Many of those who survived the Holocaust knew to be silent and to mobilize themselves psychologically to continue their lives. My two parents, Holocaust survivors from Poland did that. Only after a few decades had passed did one of the survivors begin to speak up and share in testimonies what they had survived. During the seventies and eighties of the previous century (for a decade), I had the honour to be involved in teaching about the Holocaust and meeting many survivors. Many of them spoke of the importance of resisting evil regimes and of speaking out against injustice and racism, and the need to protect minorities, to watch out for signs of fascism. The International Declaration of Human Rights of the U.N. was a direct response to the war crimes of the Nazis.

One subject that many refused to relate to in public was that of religious faith after the Holocaust.

I often heard from survivors after they had given their testimony in public and been asked that question that they had been reluctant or unable to answer because they preferred not to talk about belief in God in front of young people in order to avoid damaging their faith. I was also often told that what they related in these seminars (at Masuah, Ot VaEd and Yad Vashem), they would not tell their own children because they wanted to protect their souls.

To go back to the article we shared: After a fascinating and sensitive discussion about the role of silence in the Book of Job, in a poem by the poetess Rivka Miriam that relates to silence in the face of the Holocaust on Yom Kippur and in the story of the “silent” prayer of Chana in the Book of Kings she ends her article thus:

“The holiness of silence on Yom Kippur leads us to the sanctification of silence in the tow minutes of silence on Holocaust Memorial Day and on the Memorial Day for the fallen Soldiers. Also on these occasions we are silent not from a challenge to heaven, nor from the hope of receiving an answer and not in rebellion…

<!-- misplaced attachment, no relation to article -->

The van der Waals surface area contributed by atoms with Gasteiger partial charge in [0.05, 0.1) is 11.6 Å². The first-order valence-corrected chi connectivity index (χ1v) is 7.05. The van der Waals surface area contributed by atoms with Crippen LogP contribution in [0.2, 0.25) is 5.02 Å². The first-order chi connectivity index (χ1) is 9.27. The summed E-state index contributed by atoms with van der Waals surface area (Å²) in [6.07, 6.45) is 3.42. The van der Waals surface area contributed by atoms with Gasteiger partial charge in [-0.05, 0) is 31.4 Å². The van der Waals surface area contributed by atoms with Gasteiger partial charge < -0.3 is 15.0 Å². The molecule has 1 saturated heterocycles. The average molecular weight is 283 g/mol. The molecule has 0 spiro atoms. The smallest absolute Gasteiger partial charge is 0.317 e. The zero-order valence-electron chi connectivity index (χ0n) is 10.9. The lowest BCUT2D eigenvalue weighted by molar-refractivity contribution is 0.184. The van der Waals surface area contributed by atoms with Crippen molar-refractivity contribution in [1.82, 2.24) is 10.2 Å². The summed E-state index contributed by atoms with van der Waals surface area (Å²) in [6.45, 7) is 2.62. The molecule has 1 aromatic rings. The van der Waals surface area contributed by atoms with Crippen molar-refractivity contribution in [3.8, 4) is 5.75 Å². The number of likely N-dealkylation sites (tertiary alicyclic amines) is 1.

The silence of a house of mourning, in a synagogue and throughout the country that commemorates its dead is the attempt to not distract ourselves through talk but rather to express both personally and collectively that which is precious and in common for all of us. Just as the Divine reveals Itself to Elijah not in the wind, not in the thunder nor in fire but in a small thin silent voice (Kings 1: 19,11) so is it appropriate, the covenant between us and all parts of our people should be understood, without any unnecessary words.”

I would add to Nitza Ben Dov’s thoughts here that the same sensitivity in silence and the same common fate when faced with this plague, the suffering and death about which she writes should apply to all humankind, and in particular to all inhabitants of this tiny land at this time of crisis.

Beyond that it is important not to be silent when a crisis situation is used as a cover for hurting weaker populations and damaging the human rights of all of us. For this purpose organizations like Rabbis For Human Rights were created. To be strong on this issue is one of the most important lessons to be learned from the events that led to the Holocaust.

May it be God’s Will that we become able to leave our isolated homes and emerge from the present social isolation that has been forced upon us with a renewed humanity and greater sensitivity to the suffering and death of those who came before us and to those now suffering and mourning around us. And with that, we must resolve to continue to let our voice be heard in a call for justice, healing and in the creation of hope.

Wishing us all a peaceful Sabbath!

Rabbi Yehiel Grenimann sits on the board of RHR, having served as a director for a number of years prior to retiring to work on his second novel.